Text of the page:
Canada's Aurora Borealis from Earth and Space
On February 4, 2012, the crew of the International Space Station (ISS) captured a sensational display of the aurora borealis that stretched from coast to coast. The same vibrant auroras were recorded from the AuroraMAX Observatory and roving cameras near Yellowknife, Northwest Territories, thereby marking AuroraMAX's first successful observations of Canada's Northern Lights from Earth and the ISS!
(Image and video credit: CSA/University of Calgary/Astronomy North. Credit for ISS video: NASA/CSA/University of Calgary/Astronomy North).
Aurora borealis from Earth and Space
On the night of February 6-7, 2012, astronauts on board the International Space Station photographed auroras over northern Canada while the station passed south of Hudson's Bay – 0:09-0:15 a.m. (EST) or 10:09-10:15 p.m. (MST). The same auroras were captured by the AuroraMAX online observatory in Yellowknife, Northwest Territories. AuroraMAX's roving cameras also captured additional photos and a video of the same auroral display.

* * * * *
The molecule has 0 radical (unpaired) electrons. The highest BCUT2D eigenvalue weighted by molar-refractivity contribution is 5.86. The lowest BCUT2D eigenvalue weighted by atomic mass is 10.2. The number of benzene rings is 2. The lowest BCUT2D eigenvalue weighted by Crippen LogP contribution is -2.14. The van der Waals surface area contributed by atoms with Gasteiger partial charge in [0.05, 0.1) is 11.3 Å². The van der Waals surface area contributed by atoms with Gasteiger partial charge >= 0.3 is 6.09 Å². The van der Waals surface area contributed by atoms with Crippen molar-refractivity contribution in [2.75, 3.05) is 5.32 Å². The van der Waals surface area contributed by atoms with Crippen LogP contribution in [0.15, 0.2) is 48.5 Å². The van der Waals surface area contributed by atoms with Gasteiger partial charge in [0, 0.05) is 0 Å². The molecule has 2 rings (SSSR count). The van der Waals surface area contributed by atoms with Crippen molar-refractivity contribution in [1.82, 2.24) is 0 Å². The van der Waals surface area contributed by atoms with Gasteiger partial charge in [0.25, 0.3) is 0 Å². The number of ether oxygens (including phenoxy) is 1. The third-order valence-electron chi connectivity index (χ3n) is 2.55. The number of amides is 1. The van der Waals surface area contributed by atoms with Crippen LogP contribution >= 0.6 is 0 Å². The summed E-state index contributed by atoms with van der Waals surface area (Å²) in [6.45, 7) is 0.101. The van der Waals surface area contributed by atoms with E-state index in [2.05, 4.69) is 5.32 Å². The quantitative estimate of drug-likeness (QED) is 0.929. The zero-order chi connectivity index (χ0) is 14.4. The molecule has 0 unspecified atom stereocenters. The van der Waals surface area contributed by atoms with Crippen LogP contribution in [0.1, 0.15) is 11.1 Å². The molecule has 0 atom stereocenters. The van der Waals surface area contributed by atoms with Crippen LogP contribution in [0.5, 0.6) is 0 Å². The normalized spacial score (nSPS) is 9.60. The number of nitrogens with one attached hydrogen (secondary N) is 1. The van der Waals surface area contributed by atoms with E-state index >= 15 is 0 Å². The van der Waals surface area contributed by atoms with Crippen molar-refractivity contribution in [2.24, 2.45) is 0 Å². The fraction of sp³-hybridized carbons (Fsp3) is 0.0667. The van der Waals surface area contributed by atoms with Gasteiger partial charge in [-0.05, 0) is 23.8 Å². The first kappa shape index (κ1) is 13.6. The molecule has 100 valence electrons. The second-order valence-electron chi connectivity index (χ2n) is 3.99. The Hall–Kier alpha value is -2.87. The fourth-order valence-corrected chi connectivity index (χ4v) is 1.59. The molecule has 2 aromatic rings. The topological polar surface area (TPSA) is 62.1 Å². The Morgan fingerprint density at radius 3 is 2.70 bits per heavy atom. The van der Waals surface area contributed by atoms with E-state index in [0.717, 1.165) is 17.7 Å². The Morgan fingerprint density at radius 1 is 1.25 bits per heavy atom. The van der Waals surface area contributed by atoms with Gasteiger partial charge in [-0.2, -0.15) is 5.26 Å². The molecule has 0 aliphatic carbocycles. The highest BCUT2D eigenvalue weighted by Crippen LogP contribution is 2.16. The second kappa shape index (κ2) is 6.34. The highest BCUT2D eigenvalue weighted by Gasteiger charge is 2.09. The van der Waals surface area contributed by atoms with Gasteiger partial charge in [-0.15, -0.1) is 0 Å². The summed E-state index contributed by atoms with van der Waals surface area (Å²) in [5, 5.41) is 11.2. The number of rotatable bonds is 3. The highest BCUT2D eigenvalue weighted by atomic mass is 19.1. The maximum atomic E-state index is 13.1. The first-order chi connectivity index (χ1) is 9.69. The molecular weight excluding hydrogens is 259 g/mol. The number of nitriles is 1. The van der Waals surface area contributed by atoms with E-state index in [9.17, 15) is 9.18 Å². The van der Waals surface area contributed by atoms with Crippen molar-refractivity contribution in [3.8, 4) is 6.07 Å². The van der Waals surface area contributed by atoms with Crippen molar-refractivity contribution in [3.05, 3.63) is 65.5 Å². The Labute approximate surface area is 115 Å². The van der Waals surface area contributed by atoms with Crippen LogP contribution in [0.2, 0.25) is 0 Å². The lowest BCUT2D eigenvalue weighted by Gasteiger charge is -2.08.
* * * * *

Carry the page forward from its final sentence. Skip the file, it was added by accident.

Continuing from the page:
(Credit: NASA/CSA/University of Calgary/Astronomy North).
Compare the Aurora Borealis from Earth and Space
Aurora watchers on Earth (and in space!) were treated to stunning displays of the Northern Lights in early February when a series of solar flares followed by coronal mass ejections (huge bursts of solar wind), were directed towards Earth. The impact of the coronal mass ejections on Earth’s magnetic field resulted in the spectacular display of the Northern Lights in this imagery collection. The crew of the International Space Station (ISS) captured a series of still photos of the aurora over Northern Canada on February 10, 2012, while the AuroraMAX observatory in Yellowknife, Northwest Territories, photographed the same auroras from the ground.
Select a location on the map see how the same auroras looked as seen from the AuroraMAX observatory or from the point of view of the International Space Station.
(ISS video credit: NASA/CSA; All other imagery: CSA/University of Calgary/Astronomy North).